In My Opinion
The College’s new policy lacks a comprehensive perspective and too readily discourages the use of opioids. The dearth of valid evidence should lead EPs to a balanced approach on pain, rather than a restrictive one.
In June, the American College of Emergency Physicians (ACEP) published a new clinical policy entitled: “Critical Issues in the Prescribing of Opioids for Adult Patients in the Emergency Department”. As the opening lines explain, the guidelines were intended, “for adult patients presenting to the ED with acute noncancer pain or an acute exacerbation of chronic noncancer pain.” Unfortunately, despite the panel’s best efforts, the policy falls short in many ways. It is severely limited by a lack of well done studies in this area, most recommendations are Level C recommendations and there were no experts in chronic pain involved in the development of this policy. As a result, the policy, as written, has the potential to encourage physicians to decrease opioids and under-treat pain.
Perhaps the most limiting aspect of this policy is that the recommendations have not been placed within the greater context of all analgesics and the totality of acute pain care, resulting in almost no discussion as to how the prescription of opioids falls within the comprehensive approach to acute pain in the ED. But that is only the first of many problems for this pain policy.
We can all agree that there are very negative points about opioids. First, opioid misuse amongst teenagers is a rising concern with more than 25% of adolescents having misused prescription opioids. The number one source of their drugs is from their parents’ medicine cabinet, because the parents have failed to secure them properly – and we have failed to educate those parents on how to secure them properly. Second, there has been a rise in opioid-associated deaths as the incidence of opioid prescriptions for pain has risen. This is not something to be ignored but should be considered in context of the adverse effects of analgesics that could potentially be prescribed instead of opioids; the amount of morbidity and deaths associated with NSAIDs far surpasses that of opioids, with up to 20% of all new cases of CHF linked to the use of this category of drug. We do not see major national associations decrying NSAIDs – why so much publicity about opioids? The answer is that opioids create an emotional reaction that NSAIDs do not. Third, opioids as a group are can be abused and can lead to criminal behavior. As emergency physicians we are neither agents of law enforcement nor addiction medicine experts - we are patient advocates. Unfortunately as study after study has shown, we do not advocate very well for our patients in pain.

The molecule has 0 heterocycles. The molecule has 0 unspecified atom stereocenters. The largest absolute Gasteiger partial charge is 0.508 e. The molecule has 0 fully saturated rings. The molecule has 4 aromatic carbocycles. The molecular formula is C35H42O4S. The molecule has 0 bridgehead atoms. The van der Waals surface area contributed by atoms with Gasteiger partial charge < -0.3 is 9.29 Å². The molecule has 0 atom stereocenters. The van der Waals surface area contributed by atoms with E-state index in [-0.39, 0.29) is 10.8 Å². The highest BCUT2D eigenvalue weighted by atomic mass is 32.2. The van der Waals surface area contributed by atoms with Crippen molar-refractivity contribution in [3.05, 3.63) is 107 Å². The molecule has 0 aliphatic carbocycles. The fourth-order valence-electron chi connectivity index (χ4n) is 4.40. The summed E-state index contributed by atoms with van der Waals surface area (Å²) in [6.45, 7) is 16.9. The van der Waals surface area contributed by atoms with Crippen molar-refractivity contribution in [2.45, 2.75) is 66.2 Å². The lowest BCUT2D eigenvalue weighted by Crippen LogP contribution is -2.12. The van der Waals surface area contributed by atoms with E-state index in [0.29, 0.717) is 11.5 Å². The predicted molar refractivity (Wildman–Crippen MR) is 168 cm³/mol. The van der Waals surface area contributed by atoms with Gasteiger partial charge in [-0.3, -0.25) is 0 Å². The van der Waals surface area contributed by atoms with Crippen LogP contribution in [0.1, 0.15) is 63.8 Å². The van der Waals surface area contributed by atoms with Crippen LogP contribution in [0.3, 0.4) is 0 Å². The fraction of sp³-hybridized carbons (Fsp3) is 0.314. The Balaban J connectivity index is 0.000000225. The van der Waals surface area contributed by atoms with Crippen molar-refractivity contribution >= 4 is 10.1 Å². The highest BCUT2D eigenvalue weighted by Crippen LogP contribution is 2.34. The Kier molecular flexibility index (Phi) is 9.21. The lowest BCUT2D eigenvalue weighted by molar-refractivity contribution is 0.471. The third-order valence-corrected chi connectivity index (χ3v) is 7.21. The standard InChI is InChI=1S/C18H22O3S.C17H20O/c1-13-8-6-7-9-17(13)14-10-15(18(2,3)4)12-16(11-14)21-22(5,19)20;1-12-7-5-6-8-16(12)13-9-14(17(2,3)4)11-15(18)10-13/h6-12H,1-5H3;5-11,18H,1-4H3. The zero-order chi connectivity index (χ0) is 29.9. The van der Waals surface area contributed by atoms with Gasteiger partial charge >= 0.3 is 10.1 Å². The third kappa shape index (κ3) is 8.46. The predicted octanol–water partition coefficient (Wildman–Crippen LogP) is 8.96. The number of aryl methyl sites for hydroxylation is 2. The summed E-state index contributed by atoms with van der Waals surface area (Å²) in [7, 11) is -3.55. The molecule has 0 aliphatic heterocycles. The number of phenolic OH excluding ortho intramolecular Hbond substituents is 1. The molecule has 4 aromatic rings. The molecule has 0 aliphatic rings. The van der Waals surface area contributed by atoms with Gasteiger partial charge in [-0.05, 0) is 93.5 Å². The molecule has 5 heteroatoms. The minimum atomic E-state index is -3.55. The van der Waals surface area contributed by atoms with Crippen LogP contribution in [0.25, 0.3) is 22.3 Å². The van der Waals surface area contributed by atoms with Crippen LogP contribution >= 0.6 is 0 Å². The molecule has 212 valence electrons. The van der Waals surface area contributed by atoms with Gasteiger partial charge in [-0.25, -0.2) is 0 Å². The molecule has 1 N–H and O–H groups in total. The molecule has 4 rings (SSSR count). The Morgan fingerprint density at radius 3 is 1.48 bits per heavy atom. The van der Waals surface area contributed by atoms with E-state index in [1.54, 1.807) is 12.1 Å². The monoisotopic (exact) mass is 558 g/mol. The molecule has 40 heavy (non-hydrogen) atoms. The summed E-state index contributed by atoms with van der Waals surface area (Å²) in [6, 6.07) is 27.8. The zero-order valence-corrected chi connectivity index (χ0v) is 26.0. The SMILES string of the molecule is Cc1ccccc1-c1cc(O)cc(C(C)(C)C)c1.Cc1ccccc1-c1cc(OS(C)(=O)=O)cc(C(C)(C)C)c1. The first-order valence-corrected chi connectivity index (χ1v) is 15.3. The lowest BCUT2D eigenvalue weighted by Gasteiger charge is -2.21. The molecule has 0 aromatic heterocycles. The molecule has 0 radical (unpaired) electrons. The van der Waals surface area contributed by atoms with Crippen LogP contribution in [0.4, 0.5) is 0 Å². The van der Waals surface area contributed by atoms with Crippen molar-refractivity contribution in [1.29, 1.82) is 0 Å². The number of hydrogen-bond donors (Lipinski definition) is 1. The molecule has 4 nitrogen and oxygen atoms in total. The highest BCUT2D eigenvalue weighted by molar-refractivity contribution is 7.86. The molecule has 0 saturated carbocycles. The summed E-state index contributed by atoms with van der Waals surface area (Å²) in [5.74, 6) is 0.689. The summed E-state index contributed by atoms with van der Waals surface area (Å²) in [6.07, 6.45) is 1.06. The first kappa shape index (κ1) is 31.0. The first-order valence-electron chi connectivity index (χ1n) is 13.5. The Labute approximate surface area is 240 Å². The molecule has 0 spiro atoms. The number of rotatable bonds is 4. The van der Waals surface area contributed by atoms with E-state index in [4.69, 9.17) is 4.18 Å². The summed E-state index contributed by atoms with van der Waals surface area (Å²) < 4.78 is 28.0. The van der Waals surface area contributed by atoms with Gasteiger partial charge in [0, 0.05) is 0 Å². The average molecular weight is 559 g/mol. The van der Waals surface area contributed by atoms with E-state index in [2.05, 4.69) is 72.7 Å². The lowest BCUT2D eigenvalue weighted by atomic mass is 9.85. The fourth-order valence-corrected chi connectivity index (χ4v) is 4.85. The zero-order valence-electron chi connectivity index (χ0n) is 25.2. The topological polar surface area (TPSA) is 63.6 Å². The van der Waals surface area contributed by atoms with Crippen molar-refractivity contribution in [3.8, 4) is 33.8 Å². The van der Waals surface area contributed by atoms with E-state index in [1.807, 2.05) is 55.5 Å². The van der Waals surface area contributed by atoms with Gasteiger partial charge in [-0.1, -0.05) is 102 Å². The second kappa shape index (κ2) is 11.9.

The prescribing of opioids can be both contentious and emotionally charged. Most emergency physicians have not been trained to properly evaluate aberrant drug-related behavior (ADRB), nor how to objectively screen for addiction. ADRB is a term that describes a spectrum of behavior spanning from the mildly problematic (such as hoarding medications to have extra doses during times of more severe pain) to felonies (such as selling medications).
As a result, many physicians distrust any patient that either asks for opioids or manifests ADRB, which is unfortunate given that most victims of oligoanalgesia – the undertreatment of pain – manifest such behavior. Studies of sickle cell patients have demonstrated that 100% of patients in vaso-occlusive crisis have had to use ADRB in an attempt to obtain pain relief.
Contrary to the ACEP statement that pain is associated with 42% of ED visits, actual data show it is closer to 80%. The rate of addiction in society is 10-12% when alcohol is included. Assuming the worse case scenario, that would mean there are 8 times more people in pain coming to our EDs than there are people hoping to divert opioids. So why do we keeping focusing more on the smaller group than on the (much) larger one? A recent Canadian survey showed that the average medical school curriculum spent 1/5 the amount of time on education about pain than did veterinary schools, and almost no time on addiction and aberrant drug-related behaviors. Perhaps the first step should be educating the medical profession in these areas rather than trying to establish inadequate policies for ill-trained physicians.
So let’s look at the four recommendations from the new policy:
1) In the adult ED patient with noncancer pain for whom opioid prescriptions are considered, what is the utility of state prescription drug monitoring programs in identifying patients who are at high risk for opioid abuse? Level C recommendations. The use of a state prescription monitoring program may help identify patients who are at high risk for prescription opioid diversion or doctor shopping.
No one can disagree with state prescription drug monitoring programs, although opioid monitoring is probably one of their lesser utilities. Instant access to medication lists and rapidly identifying drug-drug interactions – the cause of over 10% of all hospital admissions – is an essential part of medical practice today.